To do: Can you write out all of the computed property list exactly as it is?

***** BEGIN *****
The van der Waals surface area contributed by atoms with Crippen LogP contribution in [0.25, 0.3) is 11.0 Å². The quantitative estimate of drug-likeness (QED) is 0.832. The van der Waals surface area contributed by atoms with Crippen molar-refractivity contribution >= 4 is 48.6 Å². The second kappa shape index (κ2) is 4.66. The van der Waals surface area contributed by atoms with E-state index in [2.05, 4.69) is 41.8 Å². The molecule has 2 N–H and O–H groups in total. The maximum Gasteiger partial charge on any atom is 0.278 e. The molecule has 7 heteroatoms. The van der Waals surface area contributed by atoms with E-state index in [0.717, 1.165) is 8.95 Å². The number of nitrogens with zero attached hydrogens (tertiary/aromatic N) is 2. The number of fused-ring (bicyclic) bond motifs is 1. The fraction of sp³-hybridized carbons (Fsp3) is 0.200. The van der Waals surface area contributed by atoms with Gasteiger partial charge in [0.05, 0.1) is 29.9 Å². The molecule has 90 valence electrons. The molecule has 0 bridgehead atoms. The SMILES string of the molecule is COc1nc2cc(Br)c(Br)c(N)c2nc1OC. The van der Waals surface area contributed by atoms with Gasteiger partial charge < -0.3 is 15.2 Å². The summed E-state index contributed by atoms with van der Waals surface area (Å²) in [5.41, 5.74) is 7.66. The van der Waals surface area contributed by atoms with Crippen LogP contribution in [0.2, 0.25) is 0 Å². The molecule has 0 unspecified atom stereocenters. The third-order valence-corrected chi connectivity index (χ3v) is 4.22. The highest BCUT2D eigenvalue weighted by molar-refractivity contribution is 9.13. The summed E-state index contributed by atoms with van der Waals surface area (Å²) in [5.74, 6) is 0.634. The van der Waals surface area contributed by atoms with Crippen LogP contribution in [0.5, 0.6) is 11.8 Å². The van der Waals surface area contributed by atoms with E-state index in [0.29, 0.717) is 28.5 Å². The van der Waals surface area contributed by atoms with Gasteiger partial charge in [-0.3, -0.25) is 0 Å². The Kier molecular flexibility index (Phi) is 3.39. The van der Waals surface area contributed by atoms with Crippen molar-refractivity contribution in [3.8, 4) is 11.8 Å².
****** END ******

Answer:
The van der Waals surface area contributed by atoms with Crippen LogP contribution in [0.25, 0.3) is 11.0 Å². The quantitative estimate of drug-likeness (QED) is 0.832. The van der Waals surface area contributed by atoms with Crippen molar-refractivity contribution >= 4 is 48.6 Å². The second kappa shape index (κ2) is 4.66. The van der Waals surface area contributed by atoms with E-state index in [2.05, 4.69) is 41.8 Å². The molecule has 2 N–H and O–H groups in total. The maximum Gasteiger partial charge on any atom is 0.278 e. The molecule has 7 heteroatoms. The van der Waals surface area contributed by atoms with E-state index in [0.717, 1.165) is 8.95 Å². The number of nitrogens with zero attached hydrogens (tertiary/aromatic N) is 2. The number of fused-ring (bicyclic) bond motifs is 1. The fraction of sp³-hybridized carbons (Fsp3) is 0.200. The van der Waals surface area contributed by atoms with Gasteiger partial charge in [0.05, 0.1) is 29.9 Å². The molecule has 90 valence electrons. The molecule has 0 bridgehead atoms. The SMILES string of the molecule is COc1nc2cc(Br)c(Br)c(N)c2nc1OC. The van der Waals surface area contributed by atoms with Gasteiger partial charge < -0.3 is 15.2 Å². The summed E-state index contributed by atoms with van der Waals surface area (Å²) in [5.41, 5.74) is 7.66. The van der Waals surface area contributed by atoms with Crippen LogP contribution in [0.2, 0.25) is 0 Å². The molecule has 0 unspecified atom stereocenters. The third-order valence-corrected chi connectivity index (χ3v) is 4.22. The highest BCUT2D eigenvalue weighted by molar-refractivity contribution is 9.13. The summed E-state index contributed by atoms with van der Waals surface area (Å²) in [5.74, 6) is 0.634. The van der Waals surface area contributed by atoms with Crippen LogP contribution in [0.5, 0.6) is 11.8 Å². The van der Waals surface area contributed by atoms with E-state index in [0.29, 0.717) is 28.5 Å². The van der Waals surface area contributed by atoms with Gasteiger partial charge in [-0.3, -0.25) is 0 Å². The Kier molecular flexibility index (Phi) is 3.39. The van der Waals surface area contributed by atoms with Crippen molar-refractivity contribution in [3.8, 4) is 11.8 Å².